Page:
"Similar to the state and lawmakers who discover discrimination against people with different genders [beyond men and women, the state and lawmakers can initiate new laws [in separation from the marriage law] to protect [their rights] specifically."
In addition, the court raises concern for same-sex marriage fraud that may exploit the benefits from state social welfare or tax deduction, affecting state security.
Needless to say, the ruling broke many LGBTQ (lesbian, gay, bisexual, transgender and queer or questioning) hearts.
One of my LGBTQ friends said the ruling struck a blow to the Thai notion of identity. "The concept of Thainess strips me of my identity," he said, adding that Thai laws have been shaped by tradition and inherited customs, and have yet to change to meet modern standards and the expectations of a new generation.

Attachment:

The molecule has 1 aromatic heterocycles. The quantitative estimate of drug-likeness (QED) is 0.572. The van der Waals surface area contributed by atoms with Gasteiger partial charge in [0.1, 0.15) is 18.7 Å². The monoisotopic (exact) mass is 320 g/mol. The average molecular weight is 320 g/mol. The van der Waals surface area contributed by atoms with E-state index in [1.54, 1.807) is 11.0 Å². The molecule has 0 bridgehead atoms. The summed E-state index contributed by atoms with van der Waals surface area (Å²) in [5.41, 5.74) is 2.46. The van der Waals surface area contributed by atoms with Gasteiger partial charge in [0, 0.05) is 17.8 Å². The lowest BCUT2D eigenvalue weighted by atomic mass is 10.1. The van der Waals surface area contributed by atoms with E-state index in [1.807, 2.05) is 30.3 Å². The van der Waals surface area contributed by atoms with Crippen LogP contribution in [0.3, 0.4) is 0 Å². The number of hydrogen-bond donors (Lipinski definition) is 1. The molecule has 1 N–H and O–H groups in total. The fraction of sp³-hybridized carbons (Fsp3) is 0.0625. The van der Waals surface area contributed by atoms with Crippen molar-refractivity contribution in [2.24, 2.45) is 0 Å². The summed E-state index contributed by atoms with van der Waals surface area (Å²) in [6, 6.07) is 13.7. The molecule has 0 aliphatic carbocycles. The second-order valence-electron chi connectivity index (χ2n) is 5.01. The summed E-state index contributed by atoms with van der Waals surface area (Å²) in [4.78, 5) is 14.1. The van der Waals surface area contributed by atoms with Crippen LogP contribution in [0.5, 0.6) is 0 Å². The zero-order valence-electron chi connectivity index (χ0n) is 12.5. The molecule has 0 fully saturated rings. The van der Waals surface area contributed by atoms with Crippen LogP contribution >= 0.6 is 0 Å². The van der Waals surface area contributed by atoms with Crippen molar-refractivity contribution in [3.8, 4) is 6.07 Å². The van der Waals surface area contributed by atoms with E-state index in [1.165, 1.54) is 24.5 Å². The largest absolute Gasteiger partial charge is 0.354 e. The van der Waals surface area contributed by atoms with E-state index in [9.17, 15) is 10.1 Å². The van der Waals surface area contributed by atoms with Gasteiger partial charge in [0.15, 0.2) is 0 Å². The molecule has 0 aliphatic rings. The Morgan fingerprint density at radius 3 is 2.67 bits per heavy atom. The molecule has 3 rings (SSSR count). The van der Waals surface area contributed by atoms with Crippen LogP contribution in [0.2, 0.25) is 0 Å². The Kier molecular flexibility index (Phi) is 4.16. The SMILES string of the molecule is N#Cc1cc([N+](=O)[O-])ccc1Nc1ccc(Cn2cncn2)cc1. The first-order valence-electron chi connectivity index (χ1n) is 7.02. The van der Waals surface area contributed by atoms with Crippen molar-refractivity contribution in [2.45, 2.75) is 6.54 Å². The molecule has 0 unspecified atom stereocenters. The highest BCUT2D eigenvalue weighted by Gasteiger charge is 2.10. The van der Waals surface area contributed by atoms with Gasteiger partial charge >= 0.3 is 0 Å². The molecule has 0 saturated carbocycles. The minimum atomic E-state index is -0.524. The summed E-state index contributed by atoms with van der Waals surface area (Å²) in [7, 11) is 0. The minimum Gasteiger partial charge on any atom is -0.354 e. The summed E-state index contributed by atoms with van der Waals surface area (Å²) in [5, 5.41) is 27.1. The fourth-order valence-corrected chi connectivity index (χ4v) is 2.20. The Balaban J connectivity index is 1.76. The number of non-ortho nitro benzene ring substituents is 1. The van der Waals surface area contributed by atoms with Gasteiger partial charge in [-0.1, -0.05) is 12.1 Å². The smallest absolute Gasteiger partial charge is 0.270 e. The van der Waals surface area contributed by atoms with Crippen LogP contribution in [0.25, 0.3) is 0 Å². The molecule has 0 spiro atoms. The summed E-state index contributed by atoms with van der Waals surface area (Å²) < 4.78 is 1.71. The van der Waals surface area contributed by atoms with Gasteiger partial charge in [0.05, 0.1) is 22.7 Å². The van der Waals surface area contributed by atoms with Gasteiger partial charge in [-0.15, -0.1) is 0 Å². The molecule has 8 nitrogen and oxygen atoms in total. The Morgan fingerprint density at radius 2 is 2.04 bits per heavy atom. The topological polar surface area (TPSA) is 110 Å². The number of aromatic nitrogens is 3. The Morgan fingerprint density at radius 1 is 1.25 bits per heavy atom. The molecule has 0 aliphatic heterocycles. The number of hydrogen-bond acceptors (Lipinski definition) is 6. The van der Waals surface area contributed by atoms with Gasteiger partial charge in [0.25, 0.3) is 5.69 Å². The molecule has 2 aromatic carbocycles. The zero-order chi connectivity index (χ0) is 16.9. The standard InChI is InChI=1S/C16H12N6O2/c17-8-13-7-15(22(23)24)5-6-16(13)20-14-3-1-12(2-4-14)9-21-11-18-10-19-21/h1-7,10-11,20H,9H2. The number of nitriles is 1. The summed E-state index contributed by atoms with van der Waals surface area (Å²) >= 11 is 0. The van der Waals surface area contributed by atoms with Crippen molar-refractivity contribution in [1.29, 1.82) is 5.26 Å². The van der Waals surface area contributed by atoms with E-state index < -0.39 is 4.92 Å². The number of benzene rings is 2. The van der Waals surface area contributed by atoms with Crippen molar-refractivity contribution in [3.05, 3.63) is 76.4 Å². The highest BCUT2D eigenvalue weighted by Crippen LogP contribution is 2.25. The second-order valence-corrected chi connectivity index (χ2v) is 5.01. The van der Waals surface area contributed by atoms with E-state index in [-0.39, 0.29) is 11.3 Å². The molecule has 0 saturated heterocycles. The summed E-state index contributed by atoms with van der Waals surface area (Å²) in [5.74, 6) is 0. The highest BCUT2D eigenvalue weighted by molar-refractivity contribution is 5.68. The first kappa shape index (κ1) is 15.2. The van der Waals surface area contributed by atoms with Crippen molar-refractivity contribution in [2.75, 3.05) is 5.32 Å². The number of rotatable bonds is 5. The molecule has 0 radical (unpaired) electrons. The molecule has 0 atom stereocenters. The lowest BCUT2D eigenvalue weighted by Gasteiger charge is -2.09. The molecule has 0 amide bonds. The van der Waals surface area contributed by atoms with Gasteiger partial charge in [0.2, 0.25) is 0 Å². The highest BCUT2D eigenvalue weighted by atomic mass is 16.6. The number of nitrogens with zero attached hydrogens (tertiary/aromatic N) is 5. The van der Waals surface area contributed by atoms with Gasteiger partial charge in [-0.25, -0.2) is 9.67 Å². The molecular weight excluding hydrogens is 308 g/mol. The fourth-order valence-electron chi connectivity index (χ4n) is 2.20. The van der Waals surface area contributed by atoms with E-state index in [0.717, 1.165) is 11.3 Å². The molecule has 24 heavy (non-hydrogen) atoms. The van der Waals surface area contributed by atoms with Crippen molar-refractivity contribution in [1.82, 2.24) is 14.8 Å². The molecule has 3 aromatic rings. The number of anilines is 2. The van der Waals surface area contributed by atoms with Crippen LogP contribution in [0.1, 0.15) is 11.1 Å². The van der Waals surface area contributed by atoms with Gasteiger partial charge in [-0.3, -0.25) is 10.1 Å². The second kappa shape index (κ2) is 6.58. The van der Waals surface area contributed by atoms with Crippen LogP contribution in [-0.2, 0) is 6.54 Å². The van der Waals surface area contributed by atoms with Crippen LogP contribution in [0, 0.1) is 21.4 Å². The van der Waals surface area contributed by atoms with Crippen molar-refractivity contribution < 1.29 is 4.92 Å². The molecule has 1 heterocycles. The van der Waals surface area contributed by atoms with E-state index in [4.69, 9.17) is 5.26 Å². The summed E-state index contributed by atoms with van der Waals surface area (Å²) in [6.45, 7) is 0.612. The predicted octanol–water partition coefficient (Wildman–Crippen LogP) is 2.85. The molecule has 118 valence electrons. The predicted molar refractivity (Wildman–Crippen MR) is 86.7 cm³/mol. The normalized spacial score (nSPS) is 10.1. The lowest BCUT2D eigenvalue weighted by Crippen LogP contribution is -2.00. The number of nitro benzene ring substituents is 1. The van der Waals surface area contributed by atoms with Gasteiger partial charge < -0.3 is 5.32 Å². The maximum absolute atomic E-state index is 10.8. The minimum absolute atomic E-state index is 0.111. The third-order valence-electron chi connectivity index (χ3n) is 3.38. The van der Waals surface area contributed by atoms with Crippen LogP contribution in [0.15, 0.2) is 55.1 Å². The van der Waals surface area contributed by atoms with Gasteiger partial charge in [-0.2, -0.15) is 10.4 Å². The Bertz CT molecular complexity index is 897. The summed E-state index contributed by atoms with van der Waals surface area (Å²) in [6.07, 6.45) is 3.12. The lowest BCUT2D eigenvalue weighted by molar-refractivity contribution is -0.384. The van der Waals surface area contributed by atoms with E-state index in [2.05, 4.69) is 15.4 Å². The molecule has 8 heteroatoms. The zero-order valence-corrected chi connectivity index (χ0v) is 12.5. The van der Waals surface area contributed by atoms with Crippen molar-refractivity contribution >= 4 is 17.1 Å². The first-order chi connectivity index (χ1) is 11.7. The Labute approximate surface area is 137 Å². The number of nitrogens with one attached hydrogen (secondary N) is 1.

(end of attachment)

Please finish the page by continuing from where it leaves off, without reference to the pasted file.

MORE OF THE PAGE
I do agree with him. With respect to the law, it is about time the state and policy markers examine the meaning and characteristics of morality and righteousness defined in our legislation.
As the world becomes more globalised, is it still right to hold on to age-old Thai ideas of righteousness and morality? Can the concepts of Thainess and Thai morality evolve with time?
This legislation, in my opinion, speaks volumes about the Thai society of old. Originally written in the 70s, Section 1448 reflects gender norms of the time which defined relationships as being between men and women only. For me, this law was written to respond to the society and economics in the 60s and 70s -- the early decades of Thailand's modernisation driven with a booming economy and a requirement for large numbers of workers in manufacturing and urbanisation.
But this particular law might not speak to my generation. With respect to traditional marriage, the concepts of love and marriage are no longer cast in stone. The idea of love, marriage and even procreation, have evolved with time and recently changed into perhaps an unrecognisable form especially for older generations.